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The Economic Sustainability of Certified Coffee: Recent Evidence from Mexico and Peru

Permanent URL:
http://handle.nal.usda.gov/10113/57065
Abstract:
Consumers increasingly act on preferences for a more just and sustainable world by purchasing certified agricultural products. Using survey data from coffee growers in Mexico and Peru, we explore the economic sustainability of certified coffee, looking at conventional, Fair Trade/organic, and Rainforest Alliance certified growers. The analysis reveals that yields rather than price premiums are most important for increasing net cash returns for coffee growing households. Given the link between net returns and producer participation in certified coffee schemes, the findings suggest that certification norms that permit improving yields are essential for improving grower welfare and attracting and maintaining growers.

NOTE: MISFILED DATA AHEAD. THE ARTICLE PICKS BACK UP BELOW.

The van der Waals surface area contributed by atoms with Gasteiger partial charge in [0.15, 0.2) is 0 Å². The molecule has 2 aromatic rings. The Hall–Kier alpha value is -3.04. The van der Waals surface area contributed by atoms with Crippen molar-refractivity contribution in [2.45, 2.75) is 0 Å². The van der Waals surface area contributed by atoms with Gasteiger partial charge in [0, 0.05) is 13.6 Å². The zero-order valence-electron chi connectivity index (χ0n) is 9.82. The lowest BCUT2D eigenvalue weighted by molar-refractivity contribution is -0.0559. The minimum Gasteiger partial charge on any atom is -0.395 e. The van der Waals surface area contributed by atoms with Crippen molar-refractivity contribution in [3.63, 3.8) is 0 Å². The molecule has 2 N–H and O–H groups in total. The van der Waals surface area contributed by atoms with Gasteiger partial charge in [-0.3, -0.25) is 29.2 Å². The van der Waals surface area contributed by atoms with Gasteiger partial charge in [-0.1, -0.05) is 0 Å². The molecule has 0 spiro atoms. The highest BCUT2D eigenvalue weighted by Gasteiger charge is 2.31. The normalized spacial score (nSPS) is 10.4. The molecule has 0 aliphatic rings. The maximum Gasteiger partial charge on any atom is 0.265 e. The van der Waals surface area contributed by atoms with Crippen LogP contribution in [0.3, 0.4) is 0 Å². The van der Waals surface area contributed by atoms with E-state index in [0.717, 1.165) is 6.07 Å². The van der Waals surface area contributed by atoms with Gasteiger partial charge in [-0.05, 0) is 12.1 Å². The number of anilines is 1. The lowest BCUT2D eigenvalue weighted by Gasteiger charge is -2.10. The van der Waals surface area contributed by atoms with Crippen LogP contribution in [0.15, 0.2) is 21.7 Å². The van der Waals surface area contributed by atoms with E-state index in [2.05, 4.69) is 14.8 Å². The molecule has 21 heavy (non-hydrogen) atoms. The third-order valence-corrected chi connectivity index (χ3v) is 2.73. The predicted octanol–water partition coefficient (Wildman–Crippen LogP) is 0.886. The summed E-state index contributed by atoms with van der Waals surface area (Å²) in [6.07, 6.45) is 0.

Author(s):
Bradford L. Barham , Jeremy G. Weber
Subject(s):
Coffea , coffee (beverage) , costs and returns , economic sustainability , environmentally preferable purchasing , food prices , growers , households , net farm income , product certification , rain forests , surveys , trade shows , Mexico , Peru
Source:
World Development 2012 v.40 no.6
Language:
English
Year:
2012
Collection:
Journal Articles, USDA Authors, Peer-Reviewed
File:
Download [PDF File]
Rights:
Works produced by employees of the U.S. Government as part of their official duties are not copyrighted within the U.S. The content of this document is not copyrighted.